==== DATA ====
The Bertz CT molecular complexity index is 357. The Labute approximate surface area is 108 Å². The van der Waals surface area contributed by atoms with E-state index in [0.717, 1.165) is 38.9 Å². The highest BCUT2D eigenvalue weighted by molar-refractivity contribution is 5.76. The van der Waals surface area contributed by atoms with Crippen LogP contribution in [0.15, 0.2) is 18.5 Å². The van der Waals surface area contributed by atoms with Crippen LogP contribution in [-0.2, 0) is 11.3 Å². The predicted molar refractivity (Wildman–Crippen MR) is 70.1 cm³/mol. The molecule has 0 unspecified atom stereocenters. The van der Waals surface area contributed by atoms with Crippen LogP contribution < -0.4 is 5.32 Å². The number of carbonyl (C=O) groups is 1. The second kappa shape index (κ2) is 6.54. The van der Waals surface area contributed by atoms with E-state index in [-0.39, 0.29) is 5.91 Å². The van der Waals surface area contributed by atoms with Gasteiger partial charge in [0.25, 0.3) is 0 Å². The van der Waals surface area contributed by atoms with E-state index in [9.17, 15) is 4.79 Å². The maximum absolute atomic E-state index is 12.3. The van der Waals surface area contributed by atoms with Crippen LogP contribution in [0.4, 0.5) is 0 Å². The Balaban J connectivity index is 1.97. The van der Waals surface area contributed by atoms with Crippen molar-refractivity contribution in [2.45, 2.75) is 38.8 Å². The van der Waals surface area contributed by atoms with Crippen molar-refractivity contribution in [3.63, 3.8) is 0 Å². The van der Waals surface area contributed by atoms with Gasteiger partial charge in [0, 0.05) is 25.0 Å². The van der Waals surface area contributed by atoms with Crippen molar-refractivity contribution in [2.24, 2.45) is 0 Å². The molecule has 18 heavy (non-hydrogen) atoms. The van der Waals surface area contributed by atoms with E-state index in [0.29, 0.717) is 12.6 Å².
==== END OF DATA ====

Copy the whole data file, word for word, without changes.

The Bertz CT molecular complexity index is 357. The Labute approximate surface area is 108 Å². The van der Waals surface area contributed by atoms with E-state index in [0.717, 1.165) is 38.9 Å². The highest BCUT2D eigenvalue weighted by molar-refractivity contribution is 5.76. The van der Waals surface area contributed by atoms with Crippen LogP contribution in [0.15, 0.2) is 18.5 Å². The van der Waals surface area contributed by atoms with Crippen LogP contribution in [-0.2, 0) is 11.3 Å². The predicted molar refractivity (Wildman–Crippen MR) is 70.1 cm³/mol. The molecule has 0 unspecified atom stereocenters. The van der Waals surface area contributed by atoms with Crippen LogP contribution < -0.4 is 5.32 Å². The number of carbonyl (C=O) groups is 1. The second kappa shape index (κ2) is 6.54. The van der Waals surface area contributed by atoms with E-state index in [-0.39, 0.29) is 5.91 Å². The van der Waals surface area contributed by atoms with Gasteiger partial charge in [0.25, 0.3) is 0 Å². The van der Waals surface area contributed by atoms with E-state index in [9.17, 15) is 4.79 Å². The maximum absolute atomic E-state index is 12.3. The van der Waals surface area contributed by atoms with Crippen LogP contribution in [0.4, 0.5) is 0 Å². The Balaban J connectivity index is 1.97. The van der Waals surface area contributed by atoms with Crippen molar-refractivity contribution in [2.45, 2.75) is 38.8 Å². The van der Waals surface area contributed by atoms with Crippen molar-refractivity contribution in [3.63, 3.8) is 0 Å². The van der Waals surface area contributed by atoms with Gasteiger partial charge in [0, 0.05) is 25.0 Å². The van der Waals surface area contributed by atoms with Crippen molar-refractivity contribution in [2.24, 2.45) is 0 Å². The molecule has 18 heavy (non-hydrogen) atoms. The van der Waals surface area contributed by atoms with E-state index in [0.29, 0.717) is 12.6 Å².